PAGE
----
Missing plane MH370: Abbott 'confident' over signals
Australian leader Tony Abbott says authorities are confident that signals heard in the Indian Ocean are coming from the "black box" flight recorders of the missing Malaysia Airlines plane.
Speaking in China, he said teams had "very much narrowed" the search area.
An Australian vessel has on four occasions picked up signals consistent with flight recorders, officials say.
Meanwhile, China has postponed delivery of two pandas to Malaysia out of respect for relatives of the missing.
The giant pandas had been due to be transferred next week to mark the 40th anniversary of diplomatic relations between the two countries.
Malaysia's environment minister G Palanivel said: "During this difficult time, it seems inappropriate to arrange for the sending off and the arrival of pandas in Malaysia".
An Australian vessel, the Ocean Shield, has been using a US Navy towed pinger locator to listen out for signals, which were detected twice over the weekend and twice on Tuesday.
Speaking in China during an official visit, Mr Abbott said search teams needed as much information as possible from the acoustic signals before the black-box batteries ran out.
"It [the search area] has been very much narrowed down because we've now had a series of detections, some for quite a long period of time,'' Mr Abbott said.
"Nevertheless, we're getting to the stage where the signal from the black box is starting to fade."
He also said that officials were confident that they knew "the position of the black box flight recorder to within some kilometres".
"Still, confidence in the approximate position of the black box is not the same as recovering wreckage from almost 4.5km (2.6 miles) beneath the sea or finally determining all that happened on that flight."
On Thursday an Australian aircraft picked up an audio signal in the same area as the four previous detections but officials now believe it is unlikely to be related to the black boxes.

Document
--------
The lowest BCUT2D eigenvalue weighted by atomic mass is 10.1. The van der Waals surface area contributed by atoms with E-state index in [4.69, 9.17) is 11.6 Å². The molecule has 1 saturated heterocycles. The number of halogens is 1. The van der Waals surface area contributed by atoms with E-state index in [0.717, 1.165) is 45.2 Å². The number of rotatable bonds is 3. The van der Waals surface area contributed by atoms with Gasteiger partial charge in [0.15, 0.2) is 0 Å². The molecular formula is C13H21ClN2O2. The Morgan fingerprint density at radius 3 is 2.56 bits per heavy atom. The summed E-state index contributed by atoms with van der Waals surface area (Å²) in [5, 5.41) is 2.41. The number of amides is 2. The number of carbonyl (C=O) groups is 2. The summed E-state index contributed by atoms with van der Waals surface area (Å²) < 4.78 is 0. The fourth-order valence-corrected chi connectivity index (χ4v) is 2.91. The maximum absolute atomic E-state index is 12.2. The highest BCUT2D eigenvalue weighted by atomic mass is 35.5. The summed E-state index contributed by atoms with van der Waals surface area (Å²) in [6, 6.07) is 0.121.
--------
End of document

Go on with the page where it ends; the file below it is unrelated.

Air Chief Marshal Angus Houston, who heads the agency overseeing the search, said there had been "no major breakthrough in the search for MH370".
And he has cautioned that search work using the towed pinger locator will continue until officials are sure that the black-box batteries - which last about a month - have run out.
At that point the Bluefin 21 submersible drone will be sent down to search for wreckage on the sea floor, but this could be a laborious and pain-staking task made more difficult by the presence of silt.
On Friday, up to 15 aircraft and 13 ships were involved in the search, which was targeting a reduced area of 46,713 sq km (18,036 miles).
As the Ocean Shield continues to listen for acoustic signals, ships and aircraft are combing another area for possible debris from the plane, based on analysis of ocean drift, but nothing has yet been sighted.
Malaysia Airlines Flight 370 was flying from Kuala Lumpur to Beijing on 8 March when it lost contact with air traffic controllers and vanished from radar.
Of the 239 people on board, 153 were Chinese. Many relatives have been angered by what they perceive to be the Malaysian authorities' early misguided response to the flight's disappearance.
The plane disappeared over the South China Sea, between Malaysia and Vietnam, but it was a week before the search was widened based on evidence taken from radar and satellite tracking.
Officials now believe it crashed into the southern Indian Ocean, west of the Australian city of Perth, but are still no clearer as to why the plane strayed so far off course.
The backgrounds of both passengers and crew have been scrutinised as officials consider hijacking, sabotage, pilot action or mechanical failure as possible causes.